I rather suspect that most of you will not have attempted any projects from children’s arts or crafts books recently. I have. I use these books a lot. They are only one of the many, and growing, sources of anger that I encounter in the area of children’s toys.
Just yesterday I attempted a “curly paper sheep” project. A few years ago the experience would have sent me through the roof. I’d have had an episode of Out-of-control Anger. I’d have ripped the goddam book to shreds. I’d have slashed it with scissors. I’d have pulled the bloody thing apart. I’d have hurled it against the wall. I’d have thrown it on the fire. (See my recent post: How I learned to stop worrying and love my anger.)
The reason? The project doesn’t work. It doesn’t work because the components of the model sheep are tiny and too difficult to assemble. (The picture of the completed sheep in the book makes it look 10 times the actual size.) It doesn’t work because the individual components won’t expand to the desired size. It doesn’t work because the components are difficult to glue together. It doesn’t work because the assembled model doesn’t balance: it falls over. It doesn’t work because the assembled animal looks more like one of Borges’ Imaginary Animals than a sheep. In short, it doesn’t f*****g work!!!!!!!
Children’s craft books are full of projects which don’t work. Another increasingly common fault is that projects are incorrectly graded i.e. they are too difficult for the target age group.
Now take children’s craft materials. Take crayons, for example. As often as not the colour won’t transfer onto the paper without pressing down so hard as to tear the paper. Of course, the paper is often of such poor quality that it tears easily anyway. I have encountered colouring packs with jumbo-sized crayons which are far too big and bulky to colour in the accompanying finely detailed pictures.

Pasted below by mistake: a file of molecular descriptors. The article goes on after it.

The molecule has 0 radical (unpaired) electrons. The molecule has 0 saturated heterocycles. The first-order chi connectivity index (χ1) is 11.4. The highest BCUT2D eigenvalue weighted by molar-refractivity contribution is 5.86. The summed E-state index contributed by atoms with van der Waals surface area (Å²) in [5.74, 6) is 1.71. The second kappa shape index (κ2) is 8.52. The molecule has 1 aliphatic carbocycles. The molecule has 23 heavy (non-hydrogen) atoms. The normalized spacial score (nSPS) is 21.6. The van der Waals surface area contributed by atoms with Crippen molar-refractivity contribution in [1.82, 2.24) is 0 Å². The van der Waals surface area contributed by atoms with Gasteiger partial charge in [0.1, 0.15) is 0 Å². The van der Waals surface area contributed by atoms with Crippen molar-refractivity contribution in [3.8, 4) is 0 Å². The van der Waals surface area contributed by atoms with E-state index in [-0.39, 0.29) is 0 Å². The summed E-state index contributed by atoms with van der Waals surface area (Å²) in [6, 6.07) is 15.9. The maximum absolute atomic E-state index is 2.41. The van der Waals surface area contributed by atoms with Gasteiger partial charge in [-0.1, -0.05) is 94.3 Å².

The colour palette provided in these packs of crayons can be very strange. How can children learn their colours with these? An analogy: learning to use colours with these bizarre colour palettes is like learning to play music on an out-of-tune piano.
Have you ever actually looked at the pictures in children’s colouring-in books? They are made (or thrown together) using computer clip art. The pictures are surreal. The flower in the meadow is three times bigger than the grazing horse; to fit the mouse into the picture it has been pulled and stretched and distorted so that it looks like a reflection in one of those distorting fairground mirrors.
I could cite as other examples the numerous press-out and assemble packs with pieces that do not fit together and which are provided with insufficient quantities of enclosed paint/glitter glue etc for decorating.
The list is endless. And its getting worse. Manufacturers don’t care two hoots what rubbish they give to children. Whereas I know now that the projects are badly designed or won’t work, children do not. And this is a constant and increasing source of anger in modern society.
PS: I noticed recently that the Scottish government and others, has spend £-millions on a new educational tool. It is aimed at primary age children. One of the supposed benefits of this new and very expensive teaching tool is that it reduces aggression in children. The government is wasting your money. This new tool will not work. It will not work because it is not addressing the sources of anger and aggression in our society, one of which is the appalling abuse of children through badly designed and made toys.